Whether bicycling through your neighborhood or on city streets, you share the road with a variety of other cyclists, pedestrians and motorists when bicycling. While bicyclists are expected to follow the rules of the road, drivers must also take specific steps to keep cyclists safe. What does the law say about drivers’ responsibility to the cyclists they share the road with?
Under Michigan law, drivers must give bicyclists at least 3 feet of space when passing them, and drivers who cannot offer this space must slow to a speed where they can pass safely and at a safe distance. They must also ensure that they only reenter the lane when they have given cyclists enough clearance to maintain their safety.
Bicyclists sometimes need to react to sudden hazards—moving to avoid dangerous potholes, for example. Drivers sharing the road with them must follow at a safe distance and drive slowly enough that they can react appropriately to these course adjustments.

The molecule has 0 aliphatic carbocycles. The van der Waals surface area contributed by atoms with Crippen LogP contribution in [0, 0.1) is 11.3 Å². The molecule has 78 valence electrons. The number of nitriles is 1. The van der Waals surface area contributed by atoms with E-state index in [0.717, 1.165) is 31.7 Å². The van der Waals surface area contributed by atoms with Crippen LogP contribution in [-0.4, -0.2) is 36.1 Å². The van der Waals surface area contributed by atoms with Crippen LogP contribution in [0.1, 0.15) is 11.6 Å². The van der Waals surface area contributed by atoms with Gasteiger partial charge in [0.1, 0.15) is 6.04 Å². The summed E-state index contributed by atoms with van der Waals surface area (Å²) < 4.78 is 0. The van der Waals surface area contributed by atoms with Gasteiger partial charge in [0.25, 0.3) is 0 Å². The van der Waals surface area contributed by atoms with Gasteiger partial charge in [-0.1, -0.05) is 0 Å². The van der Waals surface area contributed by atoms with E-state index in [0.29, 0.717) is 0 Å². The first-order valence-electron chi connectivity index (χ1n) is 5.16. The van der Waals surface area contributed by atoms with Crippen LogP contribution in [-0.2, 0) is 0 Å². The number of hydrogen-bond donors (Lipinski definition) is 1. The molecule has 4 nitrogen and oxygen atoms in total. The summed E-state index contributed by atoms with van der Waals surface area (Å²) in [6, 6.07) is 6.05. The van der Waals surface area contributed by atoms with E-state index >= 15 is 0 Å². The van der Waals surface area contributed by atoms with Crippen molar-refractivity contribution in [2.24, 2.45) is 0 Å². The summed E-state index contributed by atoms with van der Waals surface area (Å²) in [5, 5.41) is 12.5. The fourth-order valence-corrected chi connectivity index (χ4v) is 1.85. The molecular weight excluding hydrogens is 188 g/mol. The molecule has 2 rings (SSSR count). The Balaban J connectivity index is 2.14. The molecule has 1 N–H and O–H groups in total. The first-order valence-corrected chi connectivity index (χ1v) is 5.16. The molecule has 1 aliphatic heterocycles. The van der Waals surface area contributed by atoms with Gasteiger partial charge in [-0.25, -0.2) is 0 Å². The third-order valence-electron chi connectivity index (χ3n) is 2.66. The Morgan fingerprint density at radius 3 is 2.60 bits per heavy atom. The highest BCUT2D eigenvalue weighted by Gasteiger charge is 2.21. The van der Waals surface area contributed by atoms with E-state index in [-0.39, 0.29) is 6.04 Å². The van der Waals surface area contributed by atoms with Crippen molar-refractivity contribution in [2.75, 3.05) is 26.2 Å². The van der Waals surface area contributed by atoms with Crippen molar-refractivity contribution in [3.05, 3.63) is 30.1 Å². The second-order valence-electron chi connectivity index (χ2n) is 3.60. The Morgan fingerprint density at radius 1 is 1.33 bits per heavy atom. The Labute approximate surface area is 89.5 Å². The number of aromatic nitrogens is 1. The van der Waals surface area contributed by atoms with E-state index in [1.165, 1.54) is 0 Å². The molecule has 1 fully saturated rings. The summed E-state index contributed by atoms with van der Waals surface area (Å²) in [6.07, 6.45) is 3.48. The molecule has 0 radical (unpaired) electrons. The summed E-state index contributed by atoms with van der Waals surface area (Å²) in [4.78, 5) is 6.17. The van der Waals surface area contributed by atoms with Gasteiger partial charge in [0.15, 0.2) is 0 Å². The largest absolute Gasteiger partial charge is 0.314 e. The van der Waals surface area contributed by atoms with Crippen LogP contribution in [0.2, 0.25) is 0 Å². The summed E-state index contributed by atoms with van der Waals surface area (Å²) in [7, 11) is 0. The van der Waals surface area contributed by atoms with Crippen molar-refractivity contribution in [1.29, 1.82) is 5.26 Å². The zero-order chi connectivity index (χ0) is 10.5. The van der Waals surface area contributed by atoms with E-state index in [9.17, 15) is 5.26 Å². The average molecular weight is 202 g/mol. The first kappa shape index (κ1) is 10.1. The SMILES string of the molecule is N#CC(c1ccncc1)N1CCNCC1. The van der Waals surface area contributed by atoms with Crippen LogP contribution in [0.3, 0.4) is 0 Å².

Cars do not have to be in motion to pose a risk to cyclists. If the door of a vehicle opens suddenly, it can put cyclists in danger of crashing into the door, being struck by an opening door or swerving into traffic to avoid it. Because of the challenges that opening doors can cause, motorists have a responsibility to keep their door from impeding traffic, including bicycle traffic on the road or in marked bicycle lanes.
Because cyclists are relatively unprotected compared to cars or trucks, the injuries sustained in an accident can be significant. If you or a loved one were harmed by a motor vehicle while bicycling, you may be able to hold drivers responsible for their part in this accident. This could allow you to receive the financial and medical support necessary to heal.
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